Trappers would have you believe that everyone in Northern Ontario likes to trap and hunt wildlife. They say that if you don’t live in these rural areas, you simply couldn’t understand. But one compassionate couple is proving them wrong.
CTV News reported the story of Bill and Lorraine Van Duinkerken, who live in Markstay, a small community roughly half-way between Sudbury and West Nipissing.
A contractor allegedly trespassed onto the Van Duinkerken property and destroyed a large beaver dam. Bill noted that this dam had been in place for at least 50 years and was home to several beavers.
While a broken dam may not be a crisis in the spring or summer, it is right now. Ontario has been hit by a cold, long winter and the food caches set aside by the beavers were crushed by the contractor’s machinery. The beavers themselves have limited mobility as the creek is mostly frozen and they have little room to swim.
The couple are chopping down fresh poplar (a preferred beaver snack) from around their property and providing it to the semi-aquatic family to try and prevent them from starving until spring arrives.
Assisting them is Howard Smith, a biologist with Aspen Valley Wildlife Sanctuary, who helped install a trail cam so they could monitor the activity of the beavers and ensure they’re getting enough to eat.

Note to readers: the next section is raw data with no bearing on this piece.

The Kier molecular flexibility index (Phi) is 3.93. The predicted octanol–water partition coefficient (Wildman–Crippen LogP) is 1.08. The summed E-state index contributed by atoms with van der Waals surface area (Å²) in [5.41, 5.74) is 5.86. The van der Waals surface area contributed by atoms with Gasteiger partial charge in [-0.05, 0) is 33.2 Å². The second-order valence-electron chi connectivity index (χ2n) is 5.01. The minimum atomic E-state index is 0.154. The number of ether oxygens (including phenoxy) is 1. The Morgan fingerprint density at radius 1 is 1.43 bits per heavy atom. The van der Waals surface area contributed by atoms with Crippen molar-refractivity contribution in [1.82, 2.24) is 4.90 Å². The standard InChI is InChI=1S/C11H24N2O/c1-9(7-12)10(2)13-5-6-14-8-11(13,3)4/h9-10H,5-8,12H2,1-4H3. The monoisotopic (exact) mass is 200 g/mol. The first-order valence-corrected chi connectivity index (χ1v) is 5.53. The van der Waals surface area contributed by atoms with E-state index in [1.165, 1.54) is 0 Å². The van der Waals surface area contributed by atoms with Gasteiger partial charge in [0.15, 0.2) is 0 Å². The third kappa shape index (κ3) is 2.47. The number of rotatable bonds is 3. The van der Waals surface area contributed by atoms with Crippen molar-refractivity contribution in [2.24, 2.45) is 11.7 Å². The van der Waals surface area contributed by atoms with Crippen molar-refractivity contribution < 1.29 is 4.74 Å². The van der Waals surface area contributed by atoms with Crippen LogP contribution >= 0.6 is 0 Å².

The contractor was fined $240 for demolishing the dam, but the Van Duinkerken think his actions are more akin to animal cruelty, as the beavers were left to starve to death.
CTV News noted that other beavers in the area may be facing similar fates.
We’d like to extend our warmest thanks to Van Duinkerken for what they’re doing not only for the beaver family who share their land, but for all the fur-bearers who are being seen as sentient, caring beings that deserve respect, as a result of telling their story.
The Van Duinkerkens also prove definitively that no matter where you live or where you’re from, compassion is a choice we can all make.
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